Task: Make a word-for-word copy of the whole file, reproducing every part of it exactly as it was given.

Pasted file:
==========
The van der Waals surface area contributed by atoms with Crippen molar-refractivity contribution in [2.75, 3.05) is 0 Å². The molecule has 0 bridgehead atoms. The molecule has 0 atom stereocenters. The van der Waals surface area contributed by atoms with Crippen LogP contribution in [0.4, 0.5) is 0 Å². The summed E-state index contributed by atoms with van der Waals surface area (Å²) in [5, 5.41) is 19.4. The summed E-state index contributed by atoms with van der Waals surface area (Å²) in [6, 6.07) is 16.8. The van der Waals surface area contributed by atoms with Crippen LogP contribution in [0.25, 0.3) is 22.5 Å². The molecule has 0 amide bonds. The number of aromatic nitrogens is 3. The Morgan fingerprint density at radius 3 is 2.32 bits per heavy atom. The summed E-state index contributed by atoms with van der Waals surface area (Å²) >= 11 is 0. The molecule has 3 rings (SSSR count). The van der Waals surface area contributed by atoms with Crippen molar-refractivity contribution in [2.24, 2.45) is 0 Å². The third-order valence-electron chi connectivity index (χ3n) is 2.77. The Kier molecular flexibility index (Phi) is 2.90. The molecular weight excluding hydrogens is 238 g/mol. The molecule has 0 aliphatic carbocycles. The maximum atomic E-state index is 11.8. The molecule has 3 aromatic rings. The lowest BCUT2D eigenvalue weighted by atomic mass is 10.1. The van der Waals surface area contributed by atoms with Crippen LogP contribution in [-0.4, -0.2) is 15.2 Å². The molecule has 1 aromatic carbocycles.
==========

The van der Waals surface area contributed by atoms with Crippen molar-refractivity contribution in [2.75, 3.05) is 0 Å². The molecule has 0 bridgehead atoms. The molecule has 0 atom stereocenters. The van der Waals surface area contributed by atoms with Crippen LogP contribution in [0.4, 0.5) is 0 Å². The summed E-state index contributed by atoms with van der Waals surface area (Å²) in [5, 5.41) is 19.4. The summed E-state index contributed by atoms with van der Waals surface area (Å²) in [6, 6.07) is 16.8. The van der Waals surface area contributed by atoms with Crippen LogP contribution in [0.25, 0.3) is 22.5 Å². The molecule has 0 amide bonds. The number of aromatic nitrogens is 3. The Morgan fingerprint density at radius 3 is 2.32 bits per heavy atom. The summed E-state index contributed by atoms with van der Waals surface area (Å²) >= 11 is 0. The molecule has 3 rings (SSSR count). The van der Waals surface area contributed by atoms with Crippen molar-refractivity contribution in [2.24, 2.45) is 0 Å². The third-order valence-electron chi connectivity index (χ3n) is 2.77. The Kier molecular flexibility index (Phi) is 2.90. The molecular weight excluding hydrogens is 238 g/mol. The molecule has 0 aliphatic carbocycles. The maximum atomic E-state index is 11.8. The molecule has 3 aromatic rings. The lowest BCUT2D eigenvalue weighted by atomic mass is 10.1. The van der Waals surface area contributed by atoms with Crippen LogP contribution in [-0.4, -0.2) is 15.2 Å². The molecule has 1 aromatic carbocycles.